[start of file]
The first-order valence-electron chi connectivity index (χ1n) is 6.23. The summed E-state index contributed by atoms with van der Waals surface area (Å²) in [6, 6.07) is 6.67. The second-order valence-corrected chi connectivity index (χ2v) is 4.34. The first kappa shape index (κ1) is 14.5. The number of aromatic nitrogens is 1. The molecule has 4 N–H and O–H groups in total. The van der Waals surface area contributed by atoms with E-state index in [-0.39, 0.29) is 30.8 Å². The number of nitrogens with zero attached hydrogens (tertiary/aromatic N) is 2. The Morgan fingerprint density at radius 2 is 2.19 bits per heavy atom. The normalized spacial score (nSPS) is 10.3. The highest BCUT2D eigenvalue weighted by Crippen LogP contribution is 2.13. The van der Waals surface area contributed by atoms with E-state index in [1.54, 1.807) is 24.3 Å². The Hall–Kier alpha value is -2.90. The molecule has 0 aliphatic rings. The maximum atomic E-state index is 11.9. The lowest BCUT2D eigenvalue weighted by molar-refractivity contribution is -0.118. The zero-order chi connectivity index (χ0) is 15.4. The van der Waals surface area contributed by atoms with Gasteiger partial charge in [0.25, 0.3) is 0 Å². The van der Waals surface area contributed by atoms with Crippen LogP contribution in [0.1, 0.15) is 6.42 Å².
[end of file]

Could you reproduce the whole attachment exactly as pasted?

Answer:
The first-order valence-electron chi connectivity index (χ1n) is 6.23. The summed E-state index contributed by atoms with van der Waals surface area (Å²) in [6, 6.07) is 6.67. The second-order valence-corrected chi connectivity index (χ2v) is 4.34. The first kappa shape index (κ1) is 14.5. The number of aromatic nitrogens is 1. The molecule has 4 N–H and O–H groups in total. The van der Waals surface area contributed by atoms with E-state index in [-0.39, 0.29) is 30.8 Å². The number of nitrogens with zero attached hydrogens (tertiary/aromatic N) is 2. The Morgan fingerprint density at radius 2 is 2.19 bits per heavy atom. The normalized spacial score (nSPS) is 10.3. The highest BCUT2D eigenvalue weighted by Crippen LogP contribution is 2.13. The van der Waals surface area contributed by atoms with E-state index in [1.54, 1.807) is 24.3 Å². The Hall–Kier alpha value is -2.90. The molecule has 0 aliphatic rings. The maximum atomic E-state index is 11.9. The lowest BCUT2D eigenvalue weighted by molar-refractivity contribution is -0.118. The zero-order chi connectivity index (χ0) is 15.4. The van der Waals surface area contributed by atoms with Gasteiger partial charge in [0.25, 0.3) is 0 Å². The van der Waals surface area contributed by atoms with Crippen LogP contribution in [0.1, 0.15) is 6.42 Å².